Tough to pick which one I like better of their first two recordings but who cares when you have them both.

Latest members reviews

4 stars 4.5 Stars. This album suits my tastes to the nines. Blistering lead guitar, long Hammond passages, eclectic arrangements with sax, flute, piano, and electric violin thrown into the mix. There's not a wasted note on this entire record, and the power these guys display from the jump is impr ... (read more)

Report this review (#968517) | Posted by Suedevanshoe | Saturday, June 1, 2013 | Review Permanlink

3 stars To me, not so good as the first album Marks but is other balanced album for this band from Netherland. This work are more fast that the first and in fact it takes away quality for this work. The guitar are nothing special and drums don't have quality for this work. Keyboards and sax give some ba ... (read more)

Report this review (#231484) | Posted by Joo Paulo | Friday, August 14, 2009 | Review Permanlink

4 stars This album is probably their best. It was produced by Derek Lawrence, and the sound was heavier and more guitar driven than on their first album. References to Camel and early Roxy Music can be found. When you are interested in the music of Alquin, you must purchase this album. It is released ... (read more)

Report this review (#73664) | Posted by Agemo | Friday, March 31, 2006 | Review Permanlink

4 stars I was 14 years old when I saw Alquin Live (Breda Turfschip). The psychodelic Soulband War introduced the night... Alquin played most of the the Mountain Queen album and I was really blown away. Great musicians going from jazz-rock through symphonic. It was during those days the best from Hollan ... (read more)

Report this review (#61782) | Posted by peter lensvelt | Monday, December 26, 2005 | Review Permanlink

5 stars Not only is this the best Alquin album , it is one of the best albums of the 1970's period.The interplay between the musicians is superb , everyone a master of their instrument, and the playing is disciplined and without ego. It has been said that the vocals are the weak link in Alquin but I disa ... (read more)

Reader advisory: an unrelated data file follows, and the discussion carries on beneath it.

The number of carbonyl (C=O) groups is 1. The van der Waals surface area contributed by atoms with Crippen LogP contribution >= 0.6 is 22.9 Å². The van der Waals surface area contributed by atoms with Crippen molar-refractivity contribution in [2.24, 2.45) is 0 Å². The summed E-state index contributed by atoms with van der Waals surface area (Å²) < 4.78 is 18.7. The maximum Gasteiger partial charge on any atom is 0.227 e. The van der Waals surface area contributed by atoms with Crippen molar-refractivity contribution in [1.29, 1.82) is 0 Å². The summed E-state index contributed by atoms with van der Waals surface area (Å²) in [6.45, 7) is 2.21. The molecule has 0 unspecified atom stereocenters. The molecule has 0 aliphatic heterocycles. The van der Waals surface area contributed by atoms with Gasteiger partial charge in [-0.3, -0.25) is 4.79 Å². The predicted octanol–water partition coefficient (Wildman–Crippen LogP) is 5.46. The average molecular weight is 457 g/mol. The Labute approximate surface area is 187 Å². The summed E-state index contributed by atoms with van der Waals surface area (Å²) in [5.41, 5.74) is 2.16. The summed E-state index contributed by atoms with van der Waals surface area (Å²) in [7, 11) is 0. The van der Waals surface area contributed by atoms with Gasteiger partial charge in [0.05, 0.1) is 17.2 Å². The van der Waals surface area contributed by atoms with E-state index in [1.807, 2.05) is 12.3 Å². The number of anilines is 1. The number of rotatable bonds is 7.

Report this review (#61746) | Posted by | Monday, December 26, 2005 | Review Permanlink

4 stars Another Alquin essential release by Dutch band Alquin. This time they dropped the Caravan sound and showed more of their own. Songs such as the title track and "The Dance" are played live even today. "The Dance" cointains some of the best music the band have ever done, specially on the instru ... (read more)

Report this review (#45157) | Posted by Prosciutto | Thursday, September 1, 2005 | Review Permanlink

3 stars Together with Nobody Can Wait Forever this is a good progressive rock album. On this album you have 2 classic Alquin tracks: The Dance (13.00 minutes) and Mountain Queen (14.45 minutes). These tracks are really great: you here hammond solos, powerfull sax and guitar work. These men from the Du ... (read more)

Report this review (#32972) | Posted by | Monday, September 27, 2004 | Review Permanlink

Post a review of ALQUIN "The Mountain Queen"

You must be a forum member to post a review, please register here if you are not.


As a registered member (register here if not), you can post rating/reviews (& edit later), comments reviews and submit new albums.

You are not logged, please complete authentication before continuing (use forum credentials).

Forum user
Forum password

Copyright Prog Archives, All rights reserved. | Legal Notice | Privacy Policy | Advertise | RSS + syndications

Other sites in the MAC network: — jazz music reviews and archives | — metal music reviews and archives

Donate monthly and keep PA fast-loading and ad-free forever.